And let me notice, next, that this is the most honourable service that ever can be. Did you say, “Lord, I am thy servant”? I see, coming like a flash of light from heaven, a bright spirit, and my imagination realizes his presence. There he stands, a living flame. It is a seraph fresh from the throne, and what does he say? “O Lord, I am thy servant.” Are you not glad to enter into such company as this? When cherubim and seraphim count it their glory to be the servants of God, what man among us will think it to be a mean office? A prince, an emperor, if he be a sinner against God, is but a scullion in the kitchen compared with the true nobleman who serves the Lord in poverty and toil. This is the highest style of service under heaven: no courtier’s honour can rival it. Knights of the Garter or what else you like lose their glories in comparison with the man whom God will call servant in the day of the appearing of our Lord and Saviour Jesus Christ. Yon are in grand company, young friend, if you are a servant of God. And let me note, again, that this service is full of beneficence. If I had to engage in a trade, I should like to spend my time and strength in a pursuit which did no hurt to anybody, and did good to many. Somehow, I do not think that I should like to deal in deadly weapons— certainly not in the accursed drink. I would sooner starve than earn my bread by selling that or anything else that would debase my fellow-men, and degrade them below the level of brute beasts. It is a grand thing, I think, if a young man can follow a calling in which he may do well for himself, and be doing well to others at the same time. It is a fine thing to act as some have done who have not grown rich by grinding the faces of poor needlewomen, or by stinting the wage of the servant behind the counter, but have lifted others up with them, and as they have advanced, those in their employment have advanced also. That is a something worth living for in the lower sphere of things. But he that becomes a servant of God is doing good all along, for there is no part of the service of God which can do any harm to anybody. The service of the Lord is all goodness. It is good for yourself, and it is good for your fellow-men; for what does God ask in his service but that we should love him with all our heart, and that we love our neighbour as ourselves? He who does this is truly serving God by the help of his Spirit, and he is also greatly blessing men. I say, it is a most beneficent work to engage in; and therefore it is that I commend it to you for its reasonableness, its honourableness, and its beneficence.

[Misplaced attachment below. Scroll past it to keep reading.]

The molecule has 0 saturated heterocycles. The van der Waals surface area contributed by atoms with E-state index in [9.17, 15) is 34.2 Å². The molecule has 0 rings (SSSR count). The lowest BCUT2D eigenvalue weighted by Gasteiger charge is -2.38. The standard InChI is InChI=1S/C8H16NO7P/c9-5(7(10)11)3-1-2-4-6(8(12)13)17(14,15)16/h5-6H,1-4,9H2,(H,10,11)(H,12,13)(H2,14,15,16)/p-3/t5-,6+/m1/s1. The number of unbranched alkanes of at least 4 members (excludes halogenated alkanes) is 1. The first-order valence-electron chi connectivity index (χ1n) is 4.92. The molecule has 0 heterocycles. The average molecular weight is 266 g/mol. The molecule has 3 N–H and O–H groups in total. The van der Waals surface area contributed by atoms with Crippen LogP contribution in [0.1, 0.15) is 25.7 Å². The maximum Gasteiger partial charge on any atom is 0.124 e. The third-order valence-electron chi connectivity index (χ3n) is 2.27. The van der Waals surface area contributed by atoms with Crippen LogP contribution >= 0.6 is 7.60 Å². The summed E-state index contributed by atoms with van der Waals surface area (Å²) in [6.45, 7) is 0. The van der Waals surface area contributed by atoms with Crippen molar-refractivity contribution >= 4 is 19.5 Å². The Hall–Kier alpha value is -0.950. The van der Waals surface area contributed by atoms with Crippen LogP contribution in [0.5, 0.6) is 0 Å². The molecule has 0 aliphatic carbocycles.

And there is another thought. It is the most remunerative work under heaven. “Not always to-day,” someone may say. Yet I venture to say, “Always to-day.” To serve God is remunerative now. How so? Certainly not in hard cash, as misers rightly call their gold; but in better material. A quiet conscience is better than gold; and to know that you are doing good is something more sweet in life than to know that you are getting rich or famous. Have not some of us lived long enough to know that the greater part of the things of this world are so much froth upon the top of the cup, far better blown away than preserved? The chief joy of life is to be right with yourself, your neighbour, your God. And he that gets right with God— what more does he want? He is paid for anything that he may suffer in the cause of God by his own peace of mind. There was a martyr once in Switzerland standing barefooted on the fagots, and about to be burnt quick to the death— no pleasant prospect for him. He accosted the magistrate who was superintending his execution, and asked him to come near him. He said, “Will you please to lay your hand upon my heart. I am about to die by fire. Lay your hand on my heart. If it beats any faster than it ordinarily beats, do not believe my religion.” The magistrate, with palpitating heart himself, and all in a tremble, laid his hand upon the martyr’s bosom, and found that he was just as calm as if he was going to his bed rather than to the flames. That is a grand thing! To wear in your buttonhole that little flower called “heart’s ease,” and to have the jewel of contentment in your bosom— this is heaven begun below: godliness is great gain to him that hath it.